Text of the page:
Dana’s relationship with other Union generals, however, was not as fruitful. When Stanton dispatched Dana to Chattanooga in the fall of 1863, Dana became a vocal critic of General William Rosecrans. Guarneri acknowledges Dana’s role in Rosecrans’s removal, but concludes that “many Union figures shared responsibility for Rose-crans’s fall” (192). Inevitably, Dana’s role in the sacking of Rosecrans was contested, both at the time and by later generations. Predictably, Rosecrans’s supporters charged Dana with meddling and doing the bidding of the Lincoln administration, while detractors of the general applauded Dana’s role. Here Guarneri concludes that Dana’s assessments of Rosecrans’s limitations were grounded in objectivity. “It seems clear that Dana’s warnings to Washington arose from a cool assessment of Rosecrans’s actions more than from personal prejudice,” Guarneri asserts (195). Rosecrans would not be the only Union general who drew Dana’s condemnation. On multiple occasions, Dana criticized the actions of General George G. Meade and recommended that the Pennsylvanian be replaced as commanding general of the Army of the Potomac. For instance, in the wake of Union victory at Gettysburg, and following the news of the Gettysburg Campaign from his location in Mississippi, Dana found Meade’s pursuit of the Confederate forces sluggish. In 1864, Dana joined the Army of the Potomac for their maneuvers through Virginia in the Overland Campaign. Dana’s estimation of the “Victor of Gettysburg” did not improve by personally witnessing Meade in command. He blamed Meade for the Union defeat at Cold Harbor and floundering assaults at Petersburg, stating that Meade was “deficient in all the elements of generalship” (289).

In January 1864, Lincoln appointed Dana as Stanton’s second assistant, to receive a salary of $3,000 per year. During the Overland Campaign, Dana sent approximately 120 telegrams to Washington, detailing the movement and progress of the army’s drive to Richmond. The relationship between Dana and Grant that had originated in Mississippi the previous year only further bloomed in Virginia. To be sure, Grant’s arrival in the Eastern Theater and position in the Army of the Potomac served to minimize Meade’s position as the army’s commanding general. While Dana was no champion of Meade, Guarneri argues that Dana’s role in “squelching Meade” has been overstated (281). Guarneri notes that Dana objectively and fairly gave “ample space to Meade’s opinions and reports, but Stanton regularly excised references to Meade and inserted additional attributions to Grant” (281). On the whole, Guarneri found Dana’s battlefield reporting to be “clear and concise, enlivened by vivid detail and peppered with quick and decisive judgments” (2).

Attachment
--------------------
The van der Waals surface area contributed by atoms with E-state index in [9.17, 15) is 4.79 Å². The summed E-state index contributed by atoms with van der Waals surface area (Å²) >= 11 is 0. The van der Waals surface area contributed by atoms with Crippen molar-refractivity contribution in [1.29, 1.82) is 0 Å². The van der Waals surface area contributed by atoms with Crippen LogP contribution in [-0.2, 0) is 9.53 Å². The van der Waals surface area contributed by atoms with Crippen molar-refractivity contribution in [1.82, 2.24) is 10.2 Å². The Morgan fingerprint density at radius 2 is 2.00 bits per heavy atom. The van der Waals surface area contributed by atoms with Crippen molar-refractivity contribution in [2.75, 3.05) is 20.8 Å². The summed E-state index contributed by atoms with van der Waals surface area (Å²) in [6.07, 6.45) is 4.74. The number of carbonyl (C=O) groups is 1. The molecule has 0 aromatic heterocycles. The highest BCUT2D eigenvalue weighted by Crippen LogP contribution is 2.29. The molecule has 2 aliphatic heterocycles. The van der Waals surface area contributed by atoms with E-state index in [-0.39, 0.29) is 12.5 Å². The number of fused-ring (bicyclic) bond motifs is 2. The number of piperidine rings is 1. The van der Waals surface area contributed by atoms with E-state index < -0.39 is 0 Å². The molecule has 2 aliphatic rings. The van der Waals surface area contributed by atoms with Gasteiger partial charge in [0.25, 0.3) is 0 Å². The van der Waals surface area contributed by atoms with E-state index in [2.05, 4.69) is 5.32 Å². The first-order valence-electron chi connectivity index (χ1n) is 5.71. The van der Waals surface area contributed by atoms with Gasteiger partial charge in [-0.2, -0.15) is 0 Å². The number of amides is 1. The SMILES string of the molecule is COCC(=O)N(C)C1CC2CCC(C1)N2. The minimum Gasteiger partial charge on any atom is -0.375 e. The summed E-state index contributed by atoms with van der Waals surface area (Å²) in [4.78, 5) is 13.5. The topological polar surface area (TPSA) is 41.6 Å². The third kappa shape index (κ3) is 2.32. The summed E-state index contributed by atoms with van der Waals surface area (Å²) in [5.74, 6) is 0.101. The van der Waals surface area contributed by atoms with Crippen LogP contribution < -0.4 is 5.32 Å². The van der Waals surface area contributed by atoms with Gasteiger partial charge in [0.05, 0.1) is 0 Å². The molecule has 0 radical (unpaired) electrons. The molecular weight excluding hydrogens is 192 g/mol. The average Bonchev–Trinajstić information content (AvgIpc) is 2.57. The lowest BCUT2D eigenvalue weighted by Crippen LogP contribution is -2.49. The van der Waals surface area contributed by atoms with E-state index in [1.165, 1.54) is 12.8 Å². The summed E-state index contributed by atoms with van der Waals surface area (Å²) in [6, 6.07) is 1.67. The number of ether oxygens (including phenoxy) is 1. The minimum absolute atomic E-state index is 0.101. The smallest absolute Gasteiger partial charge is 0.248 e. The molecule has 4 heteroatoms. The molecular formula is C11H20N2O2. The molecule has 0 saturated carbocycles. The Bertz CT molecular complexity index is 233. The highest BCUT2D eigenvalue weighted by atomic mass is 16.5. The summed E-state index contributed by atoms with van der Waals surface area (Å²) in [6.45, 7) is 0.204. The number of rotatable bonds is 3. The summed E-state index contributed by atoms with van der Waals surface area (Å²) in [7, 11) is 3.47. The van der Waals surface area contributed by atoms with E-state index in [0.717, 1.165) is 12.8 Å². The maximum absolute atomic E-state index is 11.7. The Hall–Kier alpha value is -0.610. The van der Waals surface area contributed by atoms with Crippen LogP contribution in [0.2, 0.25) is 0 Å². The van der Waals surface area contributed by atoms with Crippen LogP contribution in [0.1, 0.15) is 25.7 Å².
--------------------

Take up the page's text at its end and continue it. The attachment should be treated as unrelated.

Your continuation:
As the war drew to an end, Dana found himself in Washington tending to logistical matters. Thereafter his most critical contribution to the Union war effort came in assisting the War Department’s efforts to capture the conspirators associated with Lincoln’s assassination. During Reconstruction, Dana aligned himself with the Radical Republicans, urging strident measures to punish the South and implement measures to assure that Union victory gained on bloody battlefields was not lost in the postwar years. In the postwar years, Dana continued to champion Grant’s military career and legacy. Their relationship was not without some discord, however. Dana disapproved of Grant’s lenient treatment of Lee at Appomattox. And, for fiscal reasons, Dana opposed Grant’s promotion to General of the Army.

After the Civil War, Dana returned to journalism and became the editor of the New York Sun, a Democratic newspaper. Dana wanted his legacy to be found in his newspaper work in the postwar years. Guarneri suggests otherwise. Regardless of what the “proud newspaperman proclaimed,” Guarneri asserts, “the Civil War, not the Gilded Age, was Dana’s finest hour” (415).

There is no doubt that Carl Guarneri has offered the definitive treatment of Charles Dana. To be sure, Dana has remained a controversial figure in the scholarship, interpreted either as a contributor to Union victory or as an unnecessary meddler dispatched from Washington. Guarneri seems vested in redeeming Dana’s image and at times misses critical opportunities to scrutinize Dana’s actions or, indeed, question the influence that Dana held on Stanton and Lincoln. For a man who possessed no military experience, save what he read in texts on the American Revolution or the Napoleonic Wars, Dana evolved into an authoritative voice. How Dana emerged to wield such influence and sway (after a young adulthood spent at the commune Brook Farm) needs further exploration. Why did Lincoln so readily accept Dana’s counsel? Was Dana really best positioned to offer criticism on the Army of the Potomac’s pursuit in the days after the fight at Gettysburg from his position along the Mississippi River?

Additional analysis on the relationship between Dana and Stanton, and Dana and Lincoln, would add nuance to the life and influence of Charles Dana. Still, Guarneri’s work establishes Dana’s agency and challenges interpretations of Dana as more than Stanton’s lackey. In doing so, Lincoln’s Informer will force scholars to position Charles Dana as an influencer, or “informer,” to the Union war effort.